Animal right groups on Thursday welcomed the sentencing of Bollywood star Salman Khan in a 1998 blackbuck killing case, asserting the verdict proved no one is above the law.
A section of activists however felt the actor should have been given the maximum punishment under the Wildlife Act.
Khan, sentenced to five years in jail by a Jodhpur court on Thursday, was taken to the central jail in the Rajasthan city after the verdict.
"The verdict shows, whether you are Salman Khan or an ordinary citizen, the facts will be heard by a court and the law will prevail," PETA India spokesperson Sachin Bangera said.
People for the Ethical Treatment of Animals (PETA), People For Animals (PFA), Wildlife SOS and Humane Society were among the groups that welcomed the verdict.
Khan has also been fined Rs 10,000 for shooting down two blackbucks near Jodhpur on the night of October 1, 1998, while he and a group of other actors were in Rajasthan for the shooting of the film "Hum Saath Saath Hain".
"We are happy that justice has prevailed and a serial offender is behind bars. The judiciary has once again proved that the popularity of the accused has no bearing on the case before the court," PFA trustee Gauri Maulekhi said.
Khan, had earlier been charged in other animal poaching cases.
Blackbuck (Antilope cervicapra) is an ungulate species of antelope native to the Indian subcontinent that has been classified in the International Union for Conservation of Nature (IUCN) list of threatened animals.
According to the IUCN, their range declined sharply in the 20th century because of unsustainable hunting.
"Being human is all about showing respect for the life of others, which Salman Khan has repeatedly and frivolously taken for granted," Maulekhi said.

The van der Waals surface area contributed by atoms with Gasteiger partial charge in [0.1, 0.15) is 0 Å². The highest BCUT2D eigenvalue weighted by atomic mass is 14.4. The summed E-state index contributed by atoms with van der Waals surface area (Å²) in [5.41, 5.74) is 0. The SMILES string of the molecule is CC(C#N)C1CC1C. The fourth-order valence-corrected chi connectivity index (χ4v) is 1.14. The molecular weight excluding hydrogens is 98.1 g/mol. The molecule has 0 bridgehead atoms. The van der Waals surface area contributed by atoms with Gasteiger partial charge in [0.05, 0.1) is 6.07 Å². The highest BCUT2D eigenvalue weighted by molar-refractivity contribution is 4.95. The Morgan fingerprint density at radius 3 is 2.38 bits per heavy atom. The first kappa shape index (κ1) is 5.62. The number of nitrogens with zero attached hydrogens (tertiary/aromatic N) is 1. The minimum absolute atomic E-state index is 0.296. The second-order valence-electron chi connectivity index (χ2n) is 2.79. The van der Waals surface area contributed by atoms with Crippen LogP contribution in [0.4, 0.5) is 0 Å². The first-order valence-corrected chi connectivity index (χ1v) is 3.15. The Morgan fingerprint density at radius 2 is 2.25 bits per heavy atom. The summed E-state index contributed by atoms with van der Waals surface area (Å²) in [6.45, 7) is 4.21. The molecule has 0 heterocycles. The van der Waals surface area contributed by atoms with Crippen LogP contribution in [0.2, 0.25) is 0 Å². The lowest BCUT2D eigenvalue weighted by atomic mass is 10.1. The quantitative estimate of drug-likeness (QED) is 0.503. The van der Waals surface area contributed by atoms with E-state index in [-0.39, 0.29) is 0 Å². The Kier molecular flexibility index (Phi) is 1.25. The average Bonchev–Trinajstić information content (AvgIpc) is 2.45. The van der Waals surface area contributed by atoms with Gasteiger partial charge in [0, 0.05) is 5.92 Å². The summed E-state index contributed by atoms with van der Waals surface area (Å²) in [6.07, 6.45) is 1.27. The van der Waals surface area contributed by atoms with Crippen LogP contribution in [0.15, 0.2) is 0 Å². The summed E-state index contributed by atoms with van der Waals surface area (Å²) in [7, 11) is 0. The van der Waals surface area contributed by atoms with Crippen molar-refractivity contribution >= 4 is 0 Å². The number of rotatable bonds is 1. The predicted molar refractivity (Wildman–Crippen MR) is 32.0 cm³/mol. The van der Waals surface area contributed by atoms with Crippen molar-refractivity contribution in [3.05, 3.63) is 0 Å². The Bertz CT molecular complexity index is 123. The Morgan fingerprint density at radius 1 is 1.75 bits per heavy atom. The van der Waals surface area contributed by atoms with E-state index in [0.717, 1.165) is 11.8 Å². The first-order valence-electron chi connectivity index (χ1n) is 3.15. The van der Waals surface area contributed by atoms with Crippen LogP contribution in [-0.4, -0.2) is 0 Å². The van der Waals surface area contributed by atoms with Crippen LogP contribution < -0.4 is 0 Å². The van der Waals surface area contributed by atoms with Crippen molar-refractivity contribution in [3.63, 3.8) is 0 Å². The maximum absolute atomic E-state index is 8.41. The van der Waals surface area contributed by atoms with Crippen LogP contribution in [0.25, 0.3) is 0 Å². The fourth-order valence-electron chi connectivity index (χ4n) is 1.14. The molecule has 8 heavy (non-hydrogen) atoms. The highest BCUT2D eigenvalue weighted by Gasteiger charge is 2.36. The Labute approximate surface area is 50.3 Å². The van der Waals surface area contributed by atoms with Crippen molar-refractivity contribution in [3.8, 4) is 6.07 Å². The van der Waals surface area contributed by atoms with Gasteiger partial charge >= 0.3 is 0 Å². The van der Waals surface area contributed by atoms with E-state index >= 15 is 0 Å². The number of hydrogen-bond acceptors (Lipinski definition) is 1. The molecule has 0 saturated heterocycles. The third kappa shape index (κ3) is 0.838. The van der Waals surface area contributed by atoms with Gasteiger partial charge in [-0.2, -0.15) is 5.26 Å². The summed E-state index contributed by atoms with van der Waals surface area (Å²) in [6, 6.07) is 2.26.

Khan was held guilty under Section 9/51 of the Wildlife (Protection) Act. Blackbucks are protected animals under Schedule I of the Act.
"It is highly unusual for a wildlife-related case to drag on like this. So, what other potential offenders can be sure of is that if they commit a crime against an animal, they will be booked. Salman, too, could have been given the maximum punishment under the Act," PETA India's Bangera said.
Baiju Raj M V, Director Conservation Projects, Wildlife SOS, described the Wildlife Protection Act, 1972, as a very "progressive" law.
"If this conviction is established then it certainly makes it very clear that law and justice can be achieved for wildlife protection in our country. This conviction also show that everyone is equal and no one is above the law," he said.
A top forest official, who did not wish to be identified, said Khan should have been given the maximum punishment of six years under the law.
"Being a Schedule I species, and this being a high-profile case, a strong message would have been sent if the maximum sentence under the Wildlife Act was given," he said. —PTI